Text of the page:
Another alternative is teaching the dog to "go to bed" or "go to place" while you're cooking so the dog is well out of your way, but it takes longer, I think. I'm always afraid I'm going to spill something scalding hot on my dog because he is the velcro type who is on your heels at all times and I am the type who spills things, so I encouraged him to go someplace else while I'm cooking. Here is another video from Kikopup, because she has a video for everything: Go to Bed
 

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Discussion Starter · #11 ·
For the counter surfing, see Lillith's #3 above. She links to a video that will show how to train that out of him.

Simply speaking, it's a matter of using praise or treats to teach a cue word to get the desired action and then using that cue word to reinforce against the negative behavior.
Ah yes, it was addressed, watching it now thanks. Like another poster mentioned this will not be an overnight thing but will give it a try for sure..

Cheers,
 

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Discussion Starter · #12 · (Edited)
Right now, doing the upstairs/downstairs training. First time on command when I said downstairs it went down halfway looked at me then to bottom after I took a first step..I thought about rewarding it, as it nearly executed it fully.
(Used same tone as owners voice)

Realizing the owners may have used this command before but my voice is different and it's wondering what to do, so ok. Let's try from a completely fresh slate..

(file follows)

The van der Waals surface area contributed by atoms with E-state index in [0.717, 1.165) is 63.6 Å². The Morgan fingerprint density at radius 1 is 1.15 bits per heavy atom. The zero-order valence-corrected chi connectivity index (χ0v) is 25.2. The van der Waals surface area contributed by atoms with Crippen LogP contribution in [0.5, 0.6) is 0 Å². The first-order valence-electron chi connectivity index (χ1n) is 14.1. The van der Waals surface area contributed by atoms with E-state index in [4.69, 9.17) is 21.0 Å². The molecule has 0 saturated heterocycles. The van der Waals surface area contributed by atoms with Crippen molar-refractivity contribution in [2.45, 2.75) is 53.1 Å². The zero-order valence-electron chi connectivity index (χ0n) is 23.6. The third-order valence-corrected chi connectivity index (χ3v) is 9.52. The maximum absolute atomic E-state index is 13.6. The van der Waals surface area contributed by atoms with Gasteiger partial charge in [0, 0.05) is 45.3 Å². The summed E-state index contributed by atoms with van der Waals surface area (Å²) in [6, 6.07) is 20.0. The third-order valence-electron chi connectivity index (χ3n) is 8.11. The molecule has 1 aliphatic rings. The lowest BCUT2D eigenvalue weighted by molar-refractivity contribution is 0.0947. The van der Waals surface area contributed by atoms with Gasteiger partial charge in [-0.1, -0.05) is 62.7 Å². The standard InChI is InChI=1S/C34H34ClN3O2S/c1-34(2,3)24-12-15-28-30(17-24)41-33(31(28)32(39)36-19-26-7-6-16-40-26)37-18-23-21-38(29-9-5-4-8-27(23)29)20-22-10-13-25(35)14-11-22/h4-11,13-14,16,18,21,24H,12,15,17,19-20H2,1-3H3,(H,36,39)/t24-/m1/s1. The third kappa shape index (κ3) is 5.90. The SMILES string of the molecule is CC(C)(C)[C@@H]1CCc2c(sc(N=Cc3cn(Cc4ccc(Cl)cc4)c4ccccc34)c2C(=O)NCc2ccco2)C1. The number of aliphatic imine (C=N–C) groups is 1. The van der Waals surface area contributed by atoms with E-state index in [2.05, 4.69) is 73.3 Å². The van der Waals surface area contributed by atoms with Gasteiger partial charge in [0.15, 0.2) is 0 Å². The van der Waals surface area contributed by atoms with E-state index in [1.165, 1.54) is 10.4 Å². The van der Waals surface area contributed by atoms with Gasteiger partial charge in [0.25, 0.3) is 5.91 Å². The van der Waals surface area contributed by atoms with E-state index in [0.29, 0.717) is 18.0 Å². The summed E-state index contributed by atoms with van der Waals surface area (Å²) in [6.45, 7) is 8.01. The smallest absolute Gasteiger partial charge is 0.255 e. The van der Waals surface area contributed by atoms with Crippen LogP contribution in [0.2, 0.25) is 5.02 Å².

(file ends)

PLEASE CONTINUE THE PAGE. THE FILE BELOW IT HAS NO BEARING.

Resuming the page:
Now, I go for the treat reinforcement. I grabbed a smaller bone treat and repeated instructions for upstairs.

Command : "Upstairs"
Response : nothing. I show treat
Looks at treat, intently.
I point with hand up this time, "Upstairs"
Response : looks up, stares back at treat.
I move treat closer to face then with treat in hand pointed up and said "Upstairs"
Response : went up halfway after I stepped up a few stairs then went up fully.
For that effort,
I broke treat in half and put it on the top floor infront of steps.. (50 points I thought.)

Not sure if that was executed properly and obviously wasn't expecting instant results..
Maybe tomorrow it will be all stairs cleared 🤔
*without me taking a step

This very condensed, in actuality I had to say "Upstairs" quite a bit lol

As good as this sounds, I'm obviously still wondering if it constantly will need cueing so it doesn't follow me from behind or run into me type thing while going upstairs or downstairs because that will be my end game goal. "To not fall" (because of massive dog) Hence why, I'm starting this tonight.

What am I trying to achieve?
Well either he goes up the stairs first (fully)
allows me to ascend or
Allows me to go first and waits at the bottom the whole time. The second one, yet more unrealistic seems alot more like advanced training and the urge for it to follow being that it is super Velcro would have it in a mental jam without some sort of extraordinary treat or reward waiting..😄